Craniosynostosis (cray-nee-o-sin-o-stow-sis)

The premature fusion of an infant’s skull… or as I like to call it the cutest baby syndrome. We all think our kids are the cutest but mine serious is the cutest!

Ever since he was born we always joked that he looked like a little ole grumpy man. We never thought that little ole grumpy man look would actually cause us some really grumpy moods. At 4 months old our pediatrician asked us a surprising questions, “Does anyone else in your family have a pronounced forehead like his?” My husband and I looked at each other like what is she talking about? We said no and the next thing I know we are walking out of the pediatrician with another referral. At this point we had been referred to so many specialist my head was spinning. I went immediately to the hospital for the X-ray and couldn’t wait to get the results back. I was freaking out.

“Good news, the scan was normal!” whew I had googled it and spread the word everywhere for people to pray against this. My son was not going to have cranio-whatever it was called!!

Two months passed and we went to our next routine check up for 6 months. The doctor mentioned maybe a helmet would fix is “pronounced” forehead. I was cool with a helmet. A helmet is better then a skull reconstructive surgery. So we made the appointment.

Then the doctor called a few days later. She said should just couldn’t shake the feeling that Ezra should see the neurosurgeon just to make sure it wasn’t cranio-wahtever it was called. Now I was worried. I thought we already determined it wasn’t? I thought the x-ray was normal?

We went to cranial technologies and had Ezra screened for plagiocephley to determine if a helmet would help. The nurse came in after taking 3D images of his head and put the photos on the screen of Ezra’s head next to a normal head. Then said it wasn’t plagiocephaly and she didn’t recommend helmet therapy. She agreed we needed to see a neurosurgeon. At that point I knew, my son was a cranio baby and I couldn’t escape it any longer. I mean I’d seen the photos online and done my research and it was pretty obvious he had it. So I learned how to say it, and spell it, and sent out massive prayer requests to everyone I knew.

scan photos

We saw the neurosurgeon several days later and Ezra was officially diagnosed as Metopic Craniosynostosis. The metopic suture has prematurely closed causing a ridgeline on his forehead and a triangular shaped head. My little ole grumpy man was actually facing a serious diagnosis and potentially major surgery.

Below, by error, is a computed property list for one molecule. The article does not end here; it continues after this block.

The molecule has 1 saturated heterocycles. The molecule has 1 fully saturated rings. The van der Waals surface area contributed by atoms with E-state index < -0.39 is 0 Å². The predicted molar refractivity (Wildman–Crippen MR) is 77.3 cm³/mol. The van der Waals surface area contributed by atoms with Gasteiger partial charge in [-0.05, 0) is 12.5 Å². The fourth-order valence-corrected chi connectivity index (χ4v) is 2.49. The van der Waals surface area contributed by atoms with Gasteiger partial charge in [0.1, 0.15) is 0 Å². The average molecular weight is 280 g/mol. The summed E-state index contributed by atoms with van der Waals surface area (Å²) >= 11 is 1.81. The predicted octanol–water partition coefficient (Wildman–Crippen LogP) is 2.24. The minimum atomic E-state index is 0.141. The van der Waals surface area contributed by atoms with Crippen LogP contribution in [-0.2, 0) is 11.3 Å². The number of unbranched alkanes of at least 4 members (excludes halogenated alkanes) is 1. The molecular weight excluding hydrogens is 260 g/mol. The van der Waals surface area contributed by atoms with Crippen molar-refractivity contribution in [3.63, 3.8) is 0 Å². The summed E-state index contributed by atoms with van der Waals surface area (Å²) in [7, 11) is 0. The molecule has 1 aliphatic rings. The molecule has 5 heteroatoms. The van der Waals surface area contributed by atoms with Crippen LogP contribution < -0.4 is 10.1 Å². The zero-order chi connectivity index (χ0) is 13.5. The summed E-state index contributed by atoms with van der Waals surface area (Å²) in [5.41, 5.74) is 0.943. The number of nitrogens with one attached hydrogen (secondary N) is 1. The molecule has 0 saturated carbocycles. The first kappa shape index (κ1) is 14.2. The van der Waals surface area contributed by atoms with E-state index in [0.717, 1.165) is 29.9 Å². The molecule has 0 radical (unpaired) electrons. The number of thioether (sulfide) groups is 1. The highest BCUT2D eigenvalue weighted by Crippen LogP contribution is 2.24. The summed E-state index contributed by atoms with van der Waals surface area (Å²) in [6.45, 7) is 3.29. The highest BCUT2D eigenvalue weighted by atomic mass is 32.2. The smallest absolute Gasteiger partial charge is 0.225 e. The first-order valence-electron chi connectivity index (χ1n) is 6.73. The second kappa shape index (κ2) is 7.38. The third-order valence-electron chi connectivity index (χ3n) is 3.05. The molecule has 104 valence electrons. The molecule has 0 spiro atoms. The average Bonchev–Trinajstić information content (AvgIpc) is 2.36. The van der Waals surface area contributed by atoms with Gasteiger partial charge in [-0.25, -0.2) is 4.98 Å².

We since have done hours and hours of research on the surgical procedure to fix it. It’s horrible, I promise. No mom ever wants to hear a surgeon say they want to remove pieces of your baby’s skull, reshape it and reassemble it with screws. We have spoken with several doctors across the country and are flying to see world renowned doctors at Boston Children’s hospital next week for a surgical consult. We have asked our team of doctors at Nicklaus Children’s so many questions the Plastic Surgeon told me I probably know more about this then his medical students do. We are hoping now that our consult with Boston will confirm that we are making the right decision moving forward with surgery.

Our son is scheduled for surgery in December with Nicklaus Children’s Hospital in Miami, FL and as that date gets closer we are fervently seeking God for peace, direction and healing.

There are so many things about this that causes us nervousness and stress. The financial aspect of this surgery, the pain our precious little boy will endure, the risks given the nature of the procedure, the unknown of how he will respond to surgery, the healing time and so much more. We are praying for our miracle. We believe that our God is a God of miracles and that no matter what Jesus will heal our son. My pastors said something very wise to us in this season… she said that sometimes miracles happen in minutes and sometimes miracles happen in series. We may be on the series plan with him but I am confident that one day craniosynostosis will be a thing of the past for us, a distant memory that we look back on and remember how faithful our God was to us.

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